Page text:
My hon. Friend raises the prospect of additional closures, and I understand his concern about that. The simple truth is that we continue to operate, notwithstanding the spending review allocation, in a challenging financial context. We continue to work closely with the British Council on the implications of the 2022 to 2025 spending review. I assure him that the funding settlement has not yet been finalised, and any decisions that we make will be in close consultation with the British Council. We will continue to work with the British Council on its future strategy to ensure that it continues to deliver not only excellence but maximum value and maximum impact.
I appreciate my right hon. Friend’s generosity in giving way again, but we have a little bit of time, without wishing to detain the House for too long. I accept what he has just said, because I know he is a decent fellow, but my worry is that this message, despite his exalted position in the FCDO, does not translate, frankly, because it did not translate last time. May I tease him a little to see whether he can go further? Would he wish to see further closures in the British Council, as we have seen in the past?
Mr Deputy Speaker, you can see the political chess moves, the political judo and the political jujitsu that my hon. and gallant Friend is performing. I know he would want me to provide assurances in strict financial terms. Sadly I am not able to do that at the Dispatch Box at this moment, but the assurance that I can give him is that the hugely positive impact that the British Council has on the lives of people around the world, as well as the hugely positive impact it has on the UK’s standing around the world, are not lost on anyone. I enjoyed a very good conversation with the new CEO. I can assure my hon. Friend that I will continue to work with the new CEO and the rest of the leadership team at the British Council to ensure we protect the excellence that this organisation delivers. I would wish, were budgets infinite, to have a British Council presence everywhere—I know that is a cheeky response to a bit of a cheeky question—but sadly we do not live in an environment of infinite resource.
My hon. Friend raises an incredibly important point about Afghanistan and our commitment to helping those Afghans who helped us, including through their employment or work with the British Council. The FCDO remains in close and regular contact with the British Council’s management about the cases of eligible staff and contractors and their dependants in Afghanistan. Applications from British Council contractors for resettlement will of course have to be considered on a case-by-case basis. We will work across Government to find a way of expediting any decisions made, so that we can provide assistance as quickly as possible.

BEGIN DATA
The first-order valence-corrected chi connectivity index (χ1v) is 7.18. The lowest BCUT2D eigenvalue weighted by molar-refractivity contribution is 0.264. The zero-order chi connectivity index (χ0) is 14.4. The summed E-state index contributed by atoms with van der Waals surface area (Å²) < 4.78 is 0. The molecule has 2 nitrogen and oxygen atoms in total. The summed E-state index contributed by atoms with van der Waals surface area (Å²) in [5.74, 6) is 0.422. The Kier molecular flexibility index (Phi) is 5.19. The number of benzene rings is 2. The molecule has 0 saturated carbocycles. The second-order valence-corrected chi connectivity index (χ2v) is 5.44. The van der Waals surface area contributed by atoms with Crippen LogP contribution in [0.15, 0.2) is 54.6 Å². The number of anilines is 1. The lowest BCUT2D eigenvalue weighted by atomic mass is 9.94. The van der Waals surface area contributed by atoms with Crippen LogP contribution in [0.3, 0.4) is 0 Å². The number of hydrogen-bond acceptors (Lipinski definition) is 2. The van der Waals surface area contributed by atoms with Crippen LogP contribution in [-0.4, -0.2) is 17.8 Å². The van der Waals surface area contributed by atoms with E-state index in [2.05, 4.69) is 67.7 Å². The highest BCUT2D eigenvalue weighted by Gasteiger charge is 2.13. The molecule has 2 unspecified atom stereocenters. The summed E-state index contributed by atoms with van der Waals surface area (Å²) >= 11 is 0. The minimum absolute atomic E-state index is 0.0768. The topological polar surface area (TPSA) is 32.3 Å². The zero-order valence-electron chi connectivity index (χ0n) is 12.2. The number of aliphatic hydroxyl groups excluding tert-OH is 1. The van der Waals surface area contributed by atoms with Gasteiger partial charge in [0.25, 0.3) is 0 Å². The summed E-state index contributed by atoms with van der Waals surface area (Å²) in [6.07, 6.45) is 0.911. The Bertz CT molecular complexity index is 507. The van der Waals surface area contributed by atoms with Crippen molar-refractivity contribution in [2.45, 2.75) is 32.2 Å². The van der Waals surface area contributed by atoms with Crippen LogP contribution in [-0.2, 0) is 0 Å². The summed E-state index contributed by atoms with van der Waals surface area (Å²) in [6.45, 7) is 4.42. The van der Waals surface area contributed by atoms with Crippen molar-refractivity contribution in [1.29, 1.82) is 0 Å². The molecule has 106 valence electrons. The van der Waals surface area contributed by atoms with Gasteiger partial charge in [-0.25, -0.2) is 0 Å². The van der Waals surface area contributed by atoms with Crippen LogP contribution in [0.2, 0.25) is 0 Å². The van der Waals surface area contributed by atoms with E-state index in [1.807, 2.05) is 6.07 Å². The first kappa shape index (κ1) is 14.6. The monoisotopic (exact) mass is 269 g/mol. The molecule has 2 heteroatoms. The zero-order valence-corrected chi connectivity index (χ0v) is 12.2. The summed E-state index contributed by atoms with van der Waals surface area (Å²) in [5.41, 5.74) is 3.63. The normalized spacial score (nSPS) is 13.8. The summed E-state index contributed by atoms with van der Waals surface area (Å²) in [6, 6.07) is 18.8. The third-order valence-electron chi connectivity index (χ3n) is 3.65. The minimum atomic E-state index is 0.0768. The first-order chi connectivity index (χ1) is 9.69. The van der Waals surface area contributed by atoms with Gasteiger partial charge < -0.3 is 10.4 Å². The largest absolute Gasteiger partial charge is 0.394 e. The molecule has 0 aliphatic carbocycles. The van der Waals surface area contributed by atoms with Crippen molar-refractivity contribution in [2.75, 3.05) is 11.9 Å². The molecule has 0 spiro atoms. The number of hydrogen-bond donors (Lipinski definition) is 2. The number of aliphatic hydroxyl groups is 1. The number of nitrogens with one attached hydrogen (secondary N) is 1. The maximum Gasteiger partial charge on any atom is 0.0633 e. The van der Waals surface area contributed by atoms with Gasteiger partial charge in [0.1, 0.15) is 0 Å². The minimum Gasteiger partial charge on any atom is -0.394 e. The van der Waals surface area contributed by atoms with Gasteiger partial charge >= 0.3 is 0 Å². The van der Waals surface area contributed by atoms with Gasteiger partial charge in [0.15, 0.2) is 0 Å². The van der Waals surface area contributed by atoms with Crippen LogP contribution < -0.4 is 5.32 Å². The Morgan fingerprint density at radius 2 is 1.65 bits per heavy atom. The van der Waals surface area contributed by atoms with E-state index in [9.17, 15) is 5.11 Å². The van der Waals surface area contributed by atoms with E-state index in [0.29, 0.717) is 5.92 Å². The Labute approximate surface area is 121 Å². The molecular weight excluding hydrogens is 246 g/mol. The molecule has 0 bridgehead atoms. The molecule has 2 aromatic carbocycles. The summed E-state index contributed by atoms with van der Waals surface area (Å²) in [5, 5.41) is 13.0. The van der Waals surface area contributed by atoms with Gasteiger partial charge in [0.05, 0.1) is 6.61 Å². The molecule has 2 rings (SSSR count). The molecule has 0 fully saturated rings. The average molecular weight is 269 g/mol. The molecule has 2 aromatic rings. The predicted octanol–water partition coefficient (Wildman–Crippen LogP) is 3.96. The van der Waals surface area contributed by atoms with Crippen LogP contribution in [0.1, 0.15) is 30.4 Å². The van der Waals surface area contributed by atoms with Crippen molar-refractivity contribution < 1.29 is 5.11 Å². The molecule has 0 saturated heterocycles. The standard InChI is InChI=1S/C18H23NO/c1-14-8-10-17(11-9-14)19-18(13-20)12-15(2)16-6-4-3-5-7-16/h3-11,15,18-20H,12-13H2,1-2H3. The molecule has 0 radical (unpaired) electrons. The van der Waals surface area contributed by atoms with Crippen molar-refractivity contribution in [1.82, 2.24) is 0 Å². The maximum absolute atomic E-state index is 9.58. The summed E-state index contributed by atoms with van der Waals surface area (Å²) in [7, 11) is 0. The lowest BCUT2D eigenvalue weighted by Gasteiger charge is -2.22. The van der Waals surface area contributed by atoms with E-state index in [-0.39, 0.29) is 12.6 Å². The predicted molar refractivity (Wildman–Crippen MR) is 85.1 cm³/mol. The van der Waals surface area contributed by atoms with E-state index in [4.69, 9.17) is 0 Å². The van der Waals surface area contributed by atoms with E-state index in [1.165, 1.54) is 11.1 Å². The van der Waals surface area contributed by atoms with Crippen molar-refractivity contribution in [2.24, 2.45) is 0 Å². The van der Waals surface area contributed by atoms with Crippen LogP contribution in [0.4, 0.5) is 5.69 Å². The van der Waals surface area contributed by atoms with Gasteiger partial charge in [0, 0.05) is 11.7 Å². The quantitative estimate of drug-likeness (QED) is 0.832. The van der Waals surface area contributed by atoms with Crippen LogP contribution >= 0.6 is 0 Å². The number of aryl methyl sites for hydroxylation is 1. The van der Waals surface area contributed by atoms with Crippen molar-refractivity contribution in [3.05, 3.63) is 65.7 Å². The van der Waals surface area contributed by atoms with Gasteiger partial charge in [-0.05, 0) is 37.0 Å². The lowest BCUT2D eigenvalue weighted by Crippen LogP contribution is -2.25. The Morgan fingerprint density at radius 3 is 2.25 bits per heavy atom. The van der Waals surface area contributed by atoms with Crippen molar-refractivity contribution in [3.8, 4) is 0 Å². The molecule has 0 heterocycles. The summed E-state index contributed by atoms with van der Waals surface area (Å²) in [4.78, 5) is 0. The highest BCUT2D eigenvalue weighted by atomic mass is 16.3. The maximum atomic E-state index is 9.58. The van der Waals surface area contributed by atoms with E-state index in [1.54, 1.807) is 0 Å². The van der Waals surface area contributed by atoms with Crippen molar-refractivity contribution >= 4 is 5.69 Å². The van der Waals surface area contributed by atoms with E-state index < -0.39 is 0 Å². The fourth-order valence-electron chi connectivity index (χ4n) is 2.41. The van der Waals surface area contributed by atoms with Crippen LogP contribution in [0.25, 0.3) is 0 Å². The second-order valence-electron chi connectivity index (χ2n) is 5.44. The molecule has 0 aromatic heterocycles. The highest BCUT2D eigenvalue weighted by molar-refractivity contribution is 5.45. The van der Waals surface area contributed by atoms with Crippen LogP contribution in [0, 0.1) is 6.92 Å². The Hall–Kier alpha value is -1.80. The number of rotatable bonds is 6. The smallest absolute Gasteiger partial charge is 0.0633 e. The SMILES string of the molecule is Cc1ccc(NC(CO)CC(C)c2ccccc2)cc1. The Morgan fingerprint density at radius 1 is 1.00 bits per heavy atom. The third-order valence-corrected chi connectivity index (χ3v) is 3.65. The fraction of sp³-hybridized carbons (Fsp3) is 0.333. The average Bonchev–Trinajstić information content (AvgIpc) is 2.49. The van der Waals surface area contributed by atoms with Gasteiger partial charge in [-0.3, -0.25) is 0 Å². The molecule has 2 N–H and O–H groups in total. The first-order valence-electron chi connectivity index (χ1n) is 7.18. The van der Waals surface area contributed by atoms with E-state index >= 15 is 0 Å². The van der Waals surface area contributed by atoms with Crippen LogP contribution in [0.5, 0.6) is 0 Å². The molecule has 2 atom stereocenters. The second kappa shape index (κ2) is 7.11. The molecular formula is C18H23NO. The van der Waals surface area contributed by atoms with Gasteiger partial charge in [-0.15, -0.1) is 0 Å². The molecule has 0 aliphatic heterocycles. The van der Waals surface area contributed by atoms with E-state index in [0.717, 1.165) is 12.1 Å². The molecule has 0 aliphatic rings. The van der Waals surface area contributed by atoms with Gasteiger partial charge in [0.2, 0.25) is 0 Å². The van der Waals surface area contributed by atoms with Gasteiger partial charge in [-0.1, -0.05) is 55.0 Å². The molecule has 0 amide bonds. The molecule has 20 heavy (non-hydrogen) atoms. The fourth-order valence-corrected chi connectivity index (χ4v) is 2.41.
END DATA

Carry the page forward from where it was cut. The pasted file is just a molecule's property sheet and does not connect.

I thank my right hon. Friend for being generous in giving way. Of course I do not doubt his words, but what seems to be happening is a disconnect between Departments. This week in the House the Defence Secretary, who is a good man, said he thought it was more a responsibility for the FCDO. This situation needs gripping, because the sense is that bureaucracy is getting in the way. There are 200 level 1 and level 2 applicants for the Afghan relocations and assistance policy scheme, and the paperwork is simply not being produced.
I completely understand my hon. Friend’s point. The repatriation work through Afghanistan has proved to be one of the most difficult and technically complicated, and in many instances very sensitive operations we have had to work. It is inevitable that we have to work across and exchange information between Departments.
Ensuring that individuals who worked for organisations that came under the remit of the FCDO, but whose resettlement cases might be facilitated through the Ministry of Defence, will of course mean that we will continue to need to work cross-departmentally, as we have done. I pay genuine tribute to my colleagues in the Home Office, the Department for Levelling Up, Housing and Communities and, of course, the Ministry of Defence, who I know are passionate about this and work tirelessly, often with incomplete information. We will continue working with them on that.
To conclude, as we all work tirelessly to promote global Britain, our partnership with the British Council remains vital. We will continue to support it as it brings people together across nations, through arts, culture, education and, perhaps most importantly, the English language. In this way, by showcasing our values and delivering opportunities, we will build connections, understanding and trust.
Question put and agreed to.